48 Hours in.... Hamburg... stripped
We head to the famous German port city of Hamburg…. and not for the neon lights
Known as the "Tor zur Welt" (gateway to the world), Hamburg has a history that is intertwined with free-thinking and alternative thought-leaders wanting to try something new.
Germany’s second city, Hamburg can often be overlooked as a short-stay destination for the historically rich Berlin. But the open nature and ‘anything goes’ attitude that is rife throughout this glorious city means it will always be a stunning alternative option. We have all heard the stories of the infamous Reeperbahn and The Beatles’ quest to find themselves amongst its bawdy clubs, but there is more to see beyond the beguiling neon lights and people of the night.
Where to stay
East Hamburg Hotel, Simon-von-Utrecht-Straße 31
A four-star design hotel, The East Hotel is right in the centre of Hamburg's bohemian St.Pauli district just a short walk from all the must-see sights including the shopping and culinarily-packed HafenCity, the iconic Elbphilharmonie concert hall and of course the Reeperbahn. Its modern rooms and stylish reception make it a popular but medium-priced hotel in the city, while its array of affiliate restaurants range from the Clouds Heaven sky bar and eatery through to the waterfront Coast By East and Coast Enoteca Italian.
Generator, Steintorplatz 3
Generator Hamburg is located in the heart of the city, opposite Hauptbahnhof station. While John, Paul, George and Ringo once recorded there before they hit the big time and it became a hostel, their Helter Skelter track was the inspiration behind the trendy bar, which brings together creative design, curated drinks, street-food inspired dishes and local craft beers. Work by local artist Till Keifer and design touches such as exposed brick walls and floor-to-ceiling windows is on show, while buses and trains are just a minute walk from with direct connections to the old town and Hamburg Airport.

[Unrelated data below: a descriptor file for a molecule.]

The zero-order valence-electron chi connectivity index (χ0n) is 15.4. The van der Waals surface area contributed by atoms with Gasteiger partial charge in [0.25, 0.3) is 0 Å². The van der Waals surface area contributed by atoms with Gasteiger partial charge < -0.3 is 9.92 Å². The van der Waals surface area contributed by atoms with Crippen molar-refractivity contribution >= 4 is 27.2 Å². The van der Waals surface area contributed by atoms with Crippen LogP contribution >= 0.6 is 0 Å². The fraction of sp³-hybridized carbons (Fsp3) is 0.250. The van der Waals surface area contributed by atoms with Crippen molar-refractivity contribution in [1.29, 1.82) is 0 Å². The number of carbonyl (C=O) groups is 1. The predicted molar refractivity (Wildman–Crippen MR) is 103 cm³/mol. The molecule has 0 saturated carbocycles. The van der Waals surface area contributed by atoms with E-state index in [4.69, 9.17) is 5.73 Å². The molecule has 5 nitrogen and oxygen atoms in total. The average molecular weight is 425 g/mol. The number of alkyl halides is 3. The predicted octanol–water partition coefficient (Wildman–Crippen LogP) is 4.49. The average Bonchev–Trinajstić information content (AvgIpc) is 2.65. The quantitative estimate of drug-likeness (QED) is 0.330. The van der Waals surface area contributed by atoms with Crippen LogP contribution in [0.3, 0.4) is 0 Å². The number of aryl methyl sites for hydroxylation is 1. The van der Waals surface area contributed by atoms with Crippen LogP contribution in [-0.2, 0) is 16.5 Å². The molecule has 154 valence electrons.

Where to eat
Jill’s Pizza, Bartelsstraße 12
Described on more than one occasion as “the best pizza I have ever had”, Jill’s has something of a reputation for delivering high quality Neapolitan-style pizza. Homemade doughs with banging breakfasts, inventive starters and spectacular desserts are just the beginning and end. The meat in the middle is an array of traditional italian ingredients placed on bread and served with stylish cocktails and shorts. It’s that simple. It’s that good.
Erika’s Eck, Sternstraße 98
Ericka’s is something of an iconic restaurant to both locals and tourists, with monstrous schnitzel, huge portions and cold drinks. Doesn’t sound that great? Well it’s open from 5pm to 2pm the following day, meaning it pulls in the post-party revellers for a spot of German eats at sunrise.
It is famous for its very, very tired decor and it’s ruthlessly efficient service at ridiculous o’clock. But don’t expect a desgustation tasting menu, it’s more about choosing a schnitzel and what toppings you want to shove on it - fried egg, pepper sauce, pineapple and cheese, mushrooms, chillis - but at 2am it rocks.
Where to drink
Clockers, Paul-Roosen-Straße 27
It’s not easy to find, because its hidden behind a nondescript doorway, but Clockers is a hidden gem. Down in the basement which is decorated like a forest, complete with tree branches, gin is the order of the day, with the Clockers in-house tipple available. Take a little time to explore and find the tiny library complete with bookshelves and old English-style Chesterfields.
StrandPauli, Hafenstraße 89
Hamburg has a beach, but with Northern German weather the way it is, it’s probably better to soak up beach vibes with sand, wooden decks and chilled tunes at StrandPauli. Obviously it’s a draw in the summer but it remains open all year round, offering stunning winter sunsets alongside cocktails, chilled beers and international small plates.
For culture vultures..
Underpressure Hip Hop Store, Schanzenstraße 10
From the best sneakers, hats and streetwear, through to vintage and new vinyl, the Underpressure Hip Hop Store is a must visit for those that way inclined.
Syncing with the vibrant graffiti and street art scene in Hamburg, there is an emphasis on spray style, from tagged clothing through to the paint cans themselves. The bleats are plenty and your wallet will be empty.
For sports fans…
FC St Pauli, Millerntor-Stadion
Of course a football team in St Pauli will have a unique identity.
You will no doubt have seen the skull and crossbones around the city, and while that may seem an intimidating emblem, FC St Pauli operates according to rules that anchor it to its location, imprinting a philosophy of tolerance and social responsibility into its makeup.
The match-day experience is arguably one of the best in Europe with rock music providing a soundtrack to the match and there’s visible support for the city’s gay community and ethnic minorities.